Breaking Up With Your Mirror


**Disclaimer: tips I provide are a gentle suggestion. I am also NOT. an. expert. I still struggle today with body image and its crucial to understand that to heal, you must be gentle with yourself. Please listen to your body. xoxo

My Story

Standing in my fitted exercise clothes, my favorite warm up routine included a mirror. I’d lock eyes with the person staring back at me, twist and turn my body in every which way, just to catch a glimpse of what that one wish I had scribbled down on a piece of paper in my wish jar would look like.

I’d pull the inner skin around my quads to create air between my legs, and imprint this image in my mind to see how much farther I had to go. This creative warm-up was a way of motivation to continue my journey to no longer feel the skin between my thighs touching. The mirror standing in front of me provided daily affirmation that I was able to make that wish come true.  

That wish? A thigh gap.

I was in middle school.

From there, my wish fluctuated between thigh gaps, visible collar bones, and defined hip bones. And in the midst of all of this, I thought my mirror would stick by my side as I was desperately seeking its affirmation.

Instead, it lied to me.

It lied to me by providing confidence one morning with a starving stomach, to only tear me apart at the sight of any fat on my body by the end of the day. My mirror may have been useful in reminding me to brush my hair, but it also assisted in developing a treacherous path down the realm of eating disorders.  

Back then, I had no idea this compulsion had a name. I just thought bodychecking was a normal human habit. That everyone did it.

The problem is body checking is too common and its taking away from everyone’s chance to find fulfillment in their life.

What Is Body Checking?

For those who may not be completely aware of what body checking is, it

refers to “an obsessive thought and behavior about appearance.” Body checking can present itself in all sorts of outlets. It can be obsessively checking your body through that full-length mirror, touching/measuring body parts such as your wrist, arms, thighs, torso, or constantly seeking answers from others on whether or not “they can see a difference in your body”. (**links attached will lead you to more useful info)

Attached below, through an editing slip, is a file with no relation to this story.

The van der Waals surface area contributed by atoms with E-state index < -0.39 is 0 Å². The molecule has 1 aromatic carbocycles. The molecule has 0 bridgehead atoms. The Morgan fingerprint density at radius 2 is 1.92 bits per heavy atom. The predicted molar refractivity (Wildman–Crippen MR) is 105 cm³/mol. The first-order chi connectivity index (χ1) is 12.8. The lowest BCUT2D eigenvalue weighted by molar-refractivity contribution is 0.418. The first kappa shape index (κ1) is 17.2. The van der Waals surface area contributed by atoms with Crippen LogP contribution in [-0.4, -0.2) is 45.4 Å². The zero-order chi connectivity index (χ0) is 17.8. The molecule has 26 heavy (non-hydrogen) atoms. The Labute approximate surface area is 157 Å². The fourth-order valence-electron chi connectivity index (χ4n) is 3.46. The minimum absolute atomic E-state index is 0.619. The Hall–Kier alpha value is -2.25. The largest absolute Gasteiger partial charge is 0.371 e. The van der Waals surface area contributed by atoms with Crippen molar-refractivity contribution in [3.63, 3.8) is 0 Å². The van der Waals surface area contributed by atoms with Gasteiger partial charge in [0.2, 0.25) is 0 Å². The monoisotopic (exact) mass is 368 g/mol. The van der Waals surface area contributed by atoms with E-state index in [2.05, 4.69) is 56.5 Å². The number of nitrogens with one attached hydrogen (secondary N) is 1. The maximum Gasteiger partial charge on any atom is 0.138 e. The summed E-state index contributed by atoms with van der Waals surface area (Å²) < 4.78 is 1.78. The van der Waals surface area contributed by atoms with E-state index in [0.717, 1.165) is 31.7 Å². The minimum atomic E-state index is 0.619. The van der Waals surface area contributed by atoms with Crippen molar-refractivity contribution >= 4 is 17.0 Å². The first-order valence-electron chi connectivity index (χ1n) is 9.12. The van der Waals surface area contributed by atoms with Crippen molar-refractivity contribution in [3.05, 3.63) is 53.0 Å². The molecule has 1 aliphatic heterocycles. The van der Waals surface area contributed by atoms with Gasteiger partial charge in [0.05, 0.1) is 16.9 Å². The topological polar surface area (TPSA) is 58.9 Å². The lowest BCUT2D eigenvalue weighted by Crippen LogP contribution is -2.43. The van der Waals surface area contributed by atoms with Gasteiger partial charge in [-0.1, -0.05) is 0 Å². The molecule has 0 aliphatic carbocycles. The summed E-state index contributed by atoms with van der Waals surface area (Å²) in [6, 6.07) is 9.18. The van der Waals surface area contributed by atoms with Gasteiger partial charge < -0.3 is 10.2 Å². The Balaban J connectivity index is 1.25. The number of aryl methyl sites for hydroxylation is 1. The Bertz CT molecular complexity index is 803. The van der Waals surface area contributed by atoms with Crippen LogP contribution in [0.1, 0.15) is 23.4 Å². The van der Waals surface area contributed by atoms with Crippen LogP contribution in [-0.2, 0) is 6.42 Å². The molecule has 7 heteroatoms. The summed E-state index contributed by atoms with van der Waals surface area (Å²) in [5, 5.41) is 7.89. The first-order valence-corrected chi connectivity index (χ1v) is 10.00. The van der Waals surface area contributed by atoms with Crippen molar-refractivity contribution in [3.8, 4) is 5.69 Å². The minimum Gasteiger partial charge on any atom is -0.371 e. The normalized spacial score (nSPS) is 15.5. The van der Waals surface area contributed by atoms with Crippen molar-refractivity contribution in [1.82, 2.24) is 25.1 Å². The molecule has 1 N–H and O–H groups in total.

What Body Checking Looked Like For Me:

For me, body checking was using the mirror to dictate whether or not I had gained weight from my food after every meal. When I would lay in bed, my fingers loved to rest on my hip bones, as it assured me that the thinness I so desperately coveted was in reach. Moments of feeling uncomfortable in conversations led my hands to my rib cage, as if prominent bones were the only characteristic that captured my identity. Having the chance to trace those bones with my fingertips comforted me, in that at least something in my life was in control. These habits became a daily routine, consuming me until I became utterly blinded.

I was focusing on everything that I didn’t have/look like rather than focusing on everything that I already had.

And maybe you know already or maybe you don’t. But we only realize what we have once its gone. And when I reflect, I think of all the moments I missed because I was obsessed with keeping my body in check. Now? I am working on letting go of feeling that urge to be in control, because that’s the funny thing about all of this:

Eating disorders come from a desperate desire for control, yet we are actually never in control.

When the epiphany hits you that time spent staring at yourself in a mirror took away chances of hugging your mom or getting outside to watch nature’s sunset show, I hope something inside you wakes up. It did for me.

I am embracing the truth that a mirror doesn’t have to dictate my happiness, and it shouldn’t for you either.

I am still working to break up with my mirror. Change is hard, but the first step in deciding to change is just that… deciding.

Here are tips that have helped me:

What helped me:

  1. Downloading an app.

    1. Road to Recovery (RR) was the first app I used to take notes of how I felt before/after I ate and whether or not I body checked. A reminder to check in on my habit helped me identify when I was doing it and a resource such as this may help you start recognizing your habit too.

  2. Reflect on your actions

    1. What was going on when you reach to check your physique? How were you feeling? Were you in an uncomfortable situation? Were you feeling anxious? Who were you with? These questions can help you gain more insight to the underlying emotion behind the physical action, that may be causing the body checking to occur.

  3. Use positive self-affirmation

    1. To sway your thoughts to something other than how your body may look, repeat to yourself phrases like: “I am strong” or “I am capable”. I tried the whole “compliment a body part”, but frankly I felt ridiculous and even more insecure. This all may feel silly and over emphasized, but using words of positive affirmation guided me to envision what I valued more: independence and capability. Your values are so much more important than a flat stomach.

Body, Growth, HealthEmma Ecklin